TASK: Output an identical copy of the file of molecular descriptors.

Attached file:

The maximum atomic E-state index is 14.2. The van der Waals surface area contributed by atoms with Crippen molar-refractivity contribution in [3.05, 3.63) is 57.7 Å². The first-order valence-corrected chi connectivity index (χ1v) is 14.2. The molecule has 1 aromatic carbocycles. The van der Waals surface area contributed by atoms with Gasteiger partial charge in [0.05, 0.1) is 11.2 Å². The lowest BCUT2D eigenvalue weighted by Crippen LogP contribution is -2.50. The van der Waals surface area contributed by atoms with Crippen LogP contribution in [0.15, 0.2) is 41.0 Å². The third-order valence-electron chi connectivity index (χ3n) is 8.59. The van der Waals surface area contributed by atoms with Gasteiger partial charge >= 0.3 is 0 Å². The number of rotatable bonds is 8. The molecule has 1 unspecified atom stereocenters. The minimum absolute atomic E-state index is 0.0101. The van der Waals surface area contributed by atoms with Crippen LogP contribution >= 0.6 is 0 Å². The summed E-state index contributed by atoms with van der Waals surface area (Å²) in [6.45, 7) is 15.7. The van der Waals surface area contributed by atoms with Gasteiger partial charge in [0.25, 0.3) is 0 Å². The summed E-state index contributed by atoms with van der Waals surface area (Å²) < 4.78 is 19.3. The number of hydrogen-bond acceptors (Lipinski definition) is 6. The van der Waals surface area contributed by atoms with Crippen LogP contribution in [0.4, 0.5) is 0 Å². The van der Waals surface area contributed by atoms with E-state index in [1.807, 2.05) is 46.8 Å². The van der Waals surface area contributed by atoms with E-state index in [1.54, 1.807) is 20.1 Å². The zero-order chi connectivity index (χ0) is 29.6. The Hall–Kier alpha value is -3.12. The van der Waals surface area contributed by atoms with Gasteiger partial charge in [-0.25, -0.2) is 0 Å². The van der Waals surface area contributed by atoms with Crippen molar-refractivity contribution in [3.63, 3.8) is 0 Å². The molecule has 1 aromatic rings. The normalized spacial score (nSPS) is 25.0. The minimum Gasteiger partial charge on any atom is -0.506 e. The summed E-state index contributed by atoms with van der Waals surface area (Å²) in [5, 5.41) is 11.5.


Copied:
The maximum atomic E-state index is 14.2. The van der Waals surface area contributed by atoms with Crippen molar-refractivity contribution in [3.05, 3.63) is 57.7 Å². The first-order valence-corrected chi connectivity index (χ1v) is 14.2. The molecule has 1 aromatic carbocycles. The van der Waals surface area contributed by atoms with Gasteiger partial charge in [0.05, 0.1) is 11.2 Å². The lowest BCUT2D eigenvalue weighted by Crippen LogP contribution is -2.50. The van der Waals surface area contributed by atoms with Crippen LogP contribution in [0.15, 0.2) is 41.0 Å². The third-order valence-electron chi connectivity index (χ3n) is 8.59. The van der Waals surface area contributed by atoms with Gasteiger partial charge >= 0.3 is 0 Å². The number of rotatable bonds is 8. The molecule has 1 unspecified atom stereocenters. The minimum absolute atomic E-state index is 0.0101. The van der Waals surface area contributed by atoms with Crippen LogP contribution >= 0.6 is 0 Å². The summed E-state index contributed by atoms with van der Waals surface area (Å²) in [6.45, 7) is 15.7. The van der Waals surface area contributed by atoms with Gasteiger partial charge in [0.25, 0.3) is 0 Å². The summed E-state index contributed by atoms with van der Waals surface area (Å²) < 4.78 is 19.3. The number of hydrogen-bond acceptors (Lipinski definition) is 6. The van der Waals surface area contributed by atoms with Crippen LogP contribution in [0.4, 0.5) is 0 Å². The van der Waals surface area contributed by atoms with E-state index in [1.807, 2.05) is 46.8 Å². The van der Waals surface area contributed by atoms with E-state index in [1.54, 1.807) is 20.1 Å². The zero-order chi connectivity index (χ0) is 29.6. The Hall–Kier alpha value is -3.12. The van der Waals surface area contributed by atoms with Gasteiger partial charge in [-0.25, -0.2) is 0 Å². The van der Waals surface area contributed by atoms with Crippen molar-refractivity contribution in [3.63, 3.8) is 0 Å². The molecule has 1 aromatic rings. The normalized spacial score (nSPS) is 25.0. The minimum Gasteiger partial charge on any atom is -0.506 e. The summed E-state index contributed by atoms with van der Waals surface area (Å²) in [5, 5.41) is 11.5.